Have you been finding that your car won’t start in the mornings? Or perhaps when you’re out on the open road, you don’t seem to have the same levels of grunt and power as usual? One potential culprit could be your ignition coil, which helps turn the low voltage output of your battery into the little blue-white sparks that they are used to ignite the air fuel mixture in the engine.
What are the tell-tale signs that can give you an indication that the ignition coil is failing – giving you a chance to get to a mechanics, and avoid a breakdown on the open road?
How does the Ignition Coil Work?
The ignition coil functions as part of your ignition system, alongside the switch battery, alternator, spark plugs and distributor. Like a kind of reverse system to the adaptor units that you might use in the home (transforming high voltages into low voltages), the coil boosts the 12V charge from your battery into a whopping 20KV to 40KV charge to ignite the petrol.
Open up the ignition coil, and you’ll find two windings around an iron core, often immersed in oil to keep the part cool. When the coil is powered up, the outer coil is flushed with charge, creating a magnetic field. This is then shut off, collapsing the field, and sending the charge to the more tightly wound inner coil, which subsequently transforms the charge into the super high voltages needed to create the sparks necessary to ignite the fuel in the pistons.
Ignition Coil Problem Signs
Be aware of the following issues. Each one could give you an indication that you’re having issues with your ignition coil. And if multiple problems occur at the same time, then whilst this will help you narrow down the cause, it’s also an indicator that you need to get the professionals in, pronto.
Stalling and Misfiring
When the ignition coil is failing or experiencing problems, it often leads to pistons misfiring or simply not firing at all, as the charge is not delivered to ignite the petrol. If you’re noticing strange noises, accompanied by a poor response from the engine leading to jerks or vibration when idling, these can be tell-tale signs that the ignition coil is on its way out. In the worst case scenario this can lead to the car shutting down altogether, and stalling when you put your foot down on the gas.
Can’t Start the Car
If your car has only one ignition coil, then it may prevent the car from starting. If the battery is properly charged and all you seem to get when you try to turn the key or hit the button is a clicking sound, then you could be looking at a problematic ignition coil. If the spark plugs are not receiving the charge they need – then the engine will fail to fire up properly.
Less Miles to the Gallon
If your engine is not burning fuel properly, the engine will need more fuel to do the same amount of work, leading to decreased fuel efficiency. Additionally, when your ignition coil malfunctions, it can also create disparities in the oxygen sensor, sending the engine more fuel than is actually required. Be aware that putting this unspent fuel through your engine is also incredibly bad for the associated systems, and can cause damage to the catalytic convertor, which is often a very expensive part to replace.
Check Engine Light Illuminated on the Dash
Although the check engine light can alert you to a number of different problem situations – one of these could be a faulty or broken ignition coil. In such a situation, you have a couple of choices. Either get down to a mechanic who can perform an OBD-II check, or get a scanner so that you can check the codes yourself. Codes P0300 to P0312 indicate a misfiring, which could be the result of an ignition coil problem, whilst codes P0350 to P0362 are reserved on all systems to indicate ignition coil issues.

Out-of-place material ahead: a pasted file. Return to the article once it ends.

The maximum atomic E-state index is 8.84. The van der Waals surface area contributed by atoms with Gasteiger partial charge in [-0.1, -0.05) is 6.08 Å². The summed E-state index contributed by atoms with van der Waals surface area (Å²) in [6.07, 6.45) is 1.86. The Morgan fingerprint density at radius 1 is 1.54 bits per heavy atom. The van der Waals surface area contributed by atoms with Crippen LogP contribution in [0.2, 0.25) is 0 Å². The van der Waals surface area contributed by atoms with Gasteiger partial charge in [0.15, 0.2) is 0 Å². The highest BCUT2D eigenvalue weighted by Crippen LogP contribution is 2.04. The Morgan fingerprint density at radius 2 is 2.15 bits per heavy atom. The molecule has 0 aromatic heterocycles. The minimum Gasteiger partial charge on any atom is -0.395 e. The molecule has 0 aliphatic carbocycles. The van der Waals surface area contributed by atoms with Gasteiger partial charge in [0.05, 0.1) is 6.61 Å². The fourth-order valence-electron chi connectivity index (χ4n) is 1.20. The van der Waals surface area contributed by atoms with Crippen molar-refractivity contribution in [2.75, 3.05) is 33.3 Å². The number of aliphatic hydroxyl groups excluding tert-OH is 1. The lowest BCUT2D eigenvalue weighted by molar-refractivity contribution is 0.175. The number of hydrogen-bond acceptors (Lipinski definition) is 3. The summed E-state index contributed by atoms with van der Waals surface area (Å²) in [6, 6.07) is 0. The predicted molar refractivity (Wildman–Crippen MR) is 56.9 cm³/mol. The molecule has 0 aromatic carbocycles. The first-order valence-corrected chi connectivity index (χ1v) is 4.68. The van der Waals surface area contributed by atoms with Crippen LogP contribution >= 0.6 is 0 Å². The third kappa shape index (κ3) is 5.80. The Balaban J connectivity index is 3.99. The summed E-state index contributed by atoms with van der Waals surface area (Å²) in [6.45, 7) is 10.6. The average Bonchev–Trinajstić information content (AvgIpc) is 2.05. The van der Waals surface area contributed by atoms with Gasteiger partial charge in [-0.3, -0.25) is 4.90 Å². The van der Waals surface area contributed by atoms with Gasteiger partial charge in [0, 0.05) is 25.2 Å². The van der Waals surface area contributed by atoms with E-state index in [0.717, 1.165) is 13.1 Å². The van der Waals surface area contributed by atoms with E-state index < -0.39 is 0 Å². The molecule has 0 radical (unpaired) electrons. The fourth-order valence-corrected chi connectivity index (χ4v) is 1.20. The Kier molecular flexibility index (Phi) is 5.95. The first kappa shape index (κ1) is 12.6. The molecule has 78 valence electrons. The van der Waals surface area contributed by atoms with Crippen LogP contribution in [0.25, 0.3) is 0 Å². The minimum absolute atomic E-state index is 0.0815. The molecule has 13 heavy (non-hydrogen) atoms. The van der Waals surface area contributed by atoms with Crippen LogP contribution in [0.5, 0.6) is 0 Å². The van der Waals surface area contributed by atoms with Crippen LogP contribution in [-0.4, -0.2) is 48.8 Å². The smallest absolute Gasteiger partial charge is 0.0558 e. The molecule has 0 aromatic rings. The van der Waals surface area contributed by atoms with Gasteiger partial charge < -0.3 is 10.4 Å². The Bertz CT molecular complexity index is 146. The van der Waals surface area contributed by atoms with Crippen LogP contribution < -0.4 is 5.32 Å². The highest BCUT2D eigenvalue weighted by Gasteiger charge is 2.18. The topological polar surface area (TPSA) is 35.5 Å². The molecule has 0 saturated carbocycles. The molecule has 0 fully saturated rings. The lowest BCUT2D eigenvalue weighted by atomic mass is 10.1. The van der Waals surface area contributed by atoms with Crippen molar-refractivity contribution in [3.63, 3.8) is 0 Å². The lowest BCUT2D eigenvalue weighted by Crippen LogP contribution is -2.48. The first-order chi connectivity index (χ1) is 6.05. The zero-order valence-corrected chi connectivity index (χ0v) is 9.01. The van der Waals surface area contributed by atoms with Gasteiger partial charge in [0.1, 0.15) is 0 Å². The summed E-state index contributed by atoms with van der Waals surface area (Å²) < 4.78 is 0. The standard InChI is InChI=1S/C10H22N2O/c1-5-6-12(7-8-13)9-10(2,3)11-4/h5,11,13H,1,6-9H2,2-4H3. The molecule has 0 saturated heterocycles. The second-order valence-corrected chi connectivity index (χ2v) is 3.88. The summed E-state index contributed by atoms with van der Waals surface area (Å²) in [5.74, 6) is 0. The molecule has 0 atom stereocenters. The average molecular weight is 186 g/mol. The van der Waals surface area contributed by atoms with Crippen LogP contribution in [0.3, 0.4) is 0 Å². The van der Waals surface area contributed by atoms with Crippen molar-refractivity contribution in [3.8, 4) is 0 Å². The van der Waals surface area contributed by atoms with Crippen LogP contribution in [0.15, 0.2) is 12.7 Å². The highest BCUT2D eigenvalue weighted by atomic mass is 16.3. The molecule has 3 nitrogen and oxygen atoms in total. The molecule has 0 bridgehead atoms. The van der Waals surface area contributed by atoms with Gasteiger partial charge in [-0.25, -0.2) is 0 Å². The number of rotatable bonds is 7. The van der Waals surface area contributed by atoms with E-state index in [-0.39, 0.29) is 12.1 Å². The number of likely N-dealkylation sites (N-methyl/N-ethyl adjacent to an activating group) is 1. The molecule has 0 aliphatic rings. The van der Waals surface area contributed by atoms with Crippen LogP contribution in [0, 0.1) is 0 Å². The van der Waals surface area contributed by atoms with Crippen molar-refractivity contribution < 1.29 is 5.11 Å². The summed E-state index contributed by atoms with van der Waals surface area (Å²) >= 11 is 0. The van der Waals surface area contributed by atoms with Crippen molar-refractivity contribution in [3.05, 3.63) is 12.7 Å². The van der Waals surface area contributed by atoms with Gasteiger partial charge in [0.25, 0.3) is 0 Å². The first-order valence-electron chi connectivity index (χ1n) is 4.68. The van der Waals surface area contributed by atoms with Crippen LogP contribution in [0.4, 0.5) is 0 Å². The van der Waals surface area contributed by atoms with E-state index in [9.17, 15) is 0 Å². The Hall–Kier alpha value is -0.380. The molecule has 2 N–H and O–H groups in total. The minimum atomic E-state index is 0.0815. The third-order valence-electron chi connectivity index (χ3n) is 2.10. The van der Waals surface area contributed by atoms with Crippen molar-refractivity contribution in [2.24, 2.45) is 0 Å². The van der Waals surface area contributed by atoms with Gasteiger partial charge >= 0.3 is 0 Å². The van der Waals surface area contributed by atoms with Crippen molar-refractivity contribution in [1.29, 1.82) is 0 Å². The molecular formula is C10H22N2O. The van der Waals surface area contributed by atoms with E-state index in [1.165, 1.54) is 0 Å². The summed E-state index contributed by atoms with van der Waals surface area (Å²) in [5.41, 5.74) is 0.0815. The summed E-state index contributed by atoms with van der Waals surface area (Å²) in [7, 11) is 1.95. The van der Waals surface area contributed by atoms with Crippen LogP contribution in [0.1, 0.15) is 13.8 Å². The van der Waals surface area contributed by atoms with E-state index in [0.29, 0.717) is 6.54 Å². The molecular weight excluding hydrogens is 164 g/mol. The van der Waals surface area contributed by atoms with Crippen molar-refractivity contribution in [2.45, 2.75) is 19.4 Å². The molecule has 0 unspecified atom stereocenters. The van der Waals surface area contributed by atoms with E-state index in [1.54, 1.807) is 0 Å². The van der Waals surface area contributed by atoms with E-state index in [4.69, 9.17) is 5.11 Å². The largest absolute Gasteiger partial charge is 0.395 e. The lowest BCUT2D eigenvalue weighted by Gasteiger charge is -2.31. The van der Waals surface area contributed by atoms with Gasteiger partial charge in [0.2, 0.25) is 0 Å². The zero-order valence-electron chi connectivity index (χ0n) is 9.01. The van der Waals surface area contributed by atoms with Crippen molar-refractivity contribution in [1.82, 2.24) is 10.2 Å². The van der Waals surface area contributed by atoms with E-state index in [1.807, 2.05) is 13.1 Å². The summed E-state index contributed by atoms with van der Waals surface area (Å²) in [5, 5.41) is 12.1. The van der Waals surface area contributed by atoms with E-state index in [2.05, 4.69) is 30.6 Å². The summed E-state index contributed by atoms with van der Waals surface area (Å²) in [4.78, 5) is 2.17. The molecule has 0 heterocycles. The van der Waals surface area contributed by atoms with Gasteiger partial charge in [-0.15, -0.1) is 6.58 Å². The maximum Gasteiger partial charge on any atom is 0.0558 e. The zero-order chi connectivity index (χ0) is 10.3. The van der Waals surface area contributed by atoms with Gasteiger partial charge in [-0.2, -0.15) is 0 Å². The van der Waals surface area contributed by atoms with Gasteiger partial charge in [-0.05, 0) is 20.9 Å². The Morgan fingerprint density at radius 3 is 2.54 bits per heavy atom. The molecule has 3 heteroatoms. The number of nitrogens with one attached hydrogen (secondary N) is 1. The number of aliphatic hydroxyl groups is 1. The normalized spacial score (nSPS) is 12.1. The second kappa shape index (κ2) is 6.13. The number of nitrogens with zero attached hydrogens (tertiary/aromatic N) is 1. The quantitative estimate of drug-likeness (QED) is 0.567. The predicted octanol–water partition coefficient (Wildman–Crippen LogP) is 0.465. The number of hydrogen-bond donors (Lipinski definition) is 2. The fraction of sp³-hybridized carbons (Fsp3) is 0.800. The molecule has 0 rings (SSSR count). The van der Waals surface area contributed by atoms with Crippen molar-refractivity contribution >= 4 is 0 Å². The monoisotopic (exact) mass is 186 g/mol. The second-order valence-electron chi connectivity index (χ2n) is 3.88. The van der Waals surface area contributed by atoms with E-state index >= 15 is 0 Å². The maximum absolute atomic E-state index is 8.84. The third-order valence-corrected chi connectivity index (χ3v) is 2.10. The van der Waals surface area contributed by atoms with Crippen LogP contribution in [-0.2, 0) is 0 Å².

As we mentioned with the fuel economy problem, a faulty ignition coil will often lead to unspent fuel entering into the exhaust system. When this fuel comes into contact with the hot metal of the exhaust or catalytic convertor, it can instantly ignite and explode, creating a back-fire – a loud noise that booms out of the back of the car. Whether or not this is caused by an ignition coil problem, you should always get the issue investigated.
The huge amounts of current and charge being transformed inside the ignition coil lead to heat dissipation. When the part is functioning normally, the oil usually helps get rid of this thermal energy. If the coil is broken however, this can lead to overheating, which will eventually crack the housing and the oil will start to leak out of the part.
Bad Spark Plugs
If you find that your spark plugs are faulty or worn out, then they can often draw more charge than is normally expected from the engine. This can often put too much strain on the ignition coil, damaging it over time. If you find you have spark plug problems, it’s definitely worth checking the ignition coil at the same time.
How to Avoid a Faulty Coil
Take the following precautions to keep your coil working properly and effectively:
- Regular spark plugs check – as we mentioned, faulty spark plugs can cause excessive drain on the coil, which will lead to it prematurely degrading. Keep the plugs in good order to prevent this from happening.
- Inspect the coil casing – to make sure there are no oil leaks and pay particular attention to the wires connecting the coil to the electrical system. These can often give an early sign of problems as they will appear toasted if there has been a current drain problem.
- Regular service checks – pay attention to the manufacturer’s instructions, getting regular maintenance to ensure that your car is in good working order.
Like all parts in your car, the ignition coil will degrade eventually. The huge amounts of charge and current that are constantly stored and discharged through the part take their toll and replacement becomes an inevitability. With a modicum of mechanical knowledge you can change the part yourself – or get down to a professional garage.